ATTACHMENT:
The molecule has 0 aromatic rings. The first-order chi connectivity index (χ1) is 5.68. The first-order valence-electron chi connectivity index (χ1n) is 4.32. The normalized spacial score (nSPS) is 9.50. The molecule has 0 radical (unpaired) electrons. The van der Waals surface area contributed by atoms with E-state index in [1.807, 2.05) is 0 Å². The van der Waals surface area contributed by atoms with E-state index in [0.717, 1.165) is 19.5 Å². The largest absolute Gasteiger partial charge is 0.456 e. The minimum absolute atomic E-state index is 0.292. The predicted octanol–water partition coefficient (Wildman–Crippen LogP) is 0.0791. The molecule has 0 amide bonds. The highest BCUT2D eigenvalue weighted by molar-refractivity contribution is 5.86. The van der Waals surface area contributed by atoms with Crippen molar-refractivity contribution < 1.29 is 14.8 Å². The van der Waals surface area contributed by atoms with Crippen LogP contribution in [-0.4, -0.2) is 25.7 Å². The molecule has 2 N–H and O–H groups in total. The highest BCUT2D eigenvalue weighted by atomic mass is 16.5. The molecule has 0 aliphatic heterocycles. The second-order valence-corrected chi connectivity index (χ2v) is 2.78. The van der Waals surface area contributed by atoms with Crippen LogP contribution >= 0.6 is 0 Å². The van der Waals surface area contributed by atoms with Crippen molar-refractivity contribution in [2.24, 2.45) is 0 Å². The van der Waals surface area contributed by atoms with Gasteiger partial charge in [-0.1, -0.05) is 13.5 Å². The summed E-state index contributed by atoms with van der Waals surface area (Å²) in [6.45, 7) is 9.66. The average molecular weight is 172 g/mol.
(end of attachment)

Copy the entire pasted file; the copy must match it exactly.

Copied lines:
The molecule has 0 aromatic rings. The first-order chi connectivity index (χ1) is 5.68. The first-order valence-electron chi connectivity index (χ1n) is 4.32. The normalized spacial score (nSPS) is 9.50. The molecule has 0 radical (unpaired) electrons. The van der Waals surface area contributed by atoms with E-state index in [1.807, 2.05) is 0 Å². The van der Waals surface area contributed by atoms with E-state index in [0.717, 1.165) is 19.5 Å². The largest absolute Gasteiger partial charge is 0.456 e. The minimum absolute atomic E-state index is 0.292. The predicted octanol–water partition coefficient (Wildman–Crippen LogP) is 0.0791. The molecule has 0 amide bonds. The highest BCUT2D eigenvalue weighted by molar-refractivity contribution is 5.86. The van der Waals surface area contributed by atoms with Crippen molar-refractivity contribution < 1.29 is 14.8 Å². The van der Waals surface area contributed by atoms with Crippen LogP contribution in [-0.4, -0.2) is 25.7 Å². The molecule has 2 N–H and O–H groups in total. The highest BCUT2D eigenvalue weighted by atomic mass is 16.5. The molecule has 0 aliphatic heterocycles. The second-order valence-corrected chi connectivity index (χ2v) is 2.78. The van der Waals surface area contributed by atoms with Crippen LogP contribution >= 0.6 is 0 Å². The van der Waals surface area contributed by atoms with Crippen molar-refractivity contribution in [2.24, 2.45) is 0 Å². The van der Waals surface area contributed by atoms with Gasteiger partial charge in [-0.1, -0.05) is 13.5 Å². The summed E-state index contributed by atoms with van der Waals surface area (Å²) in [6.45, 7) is 9.66. The average molecular weight is 172 g/mol.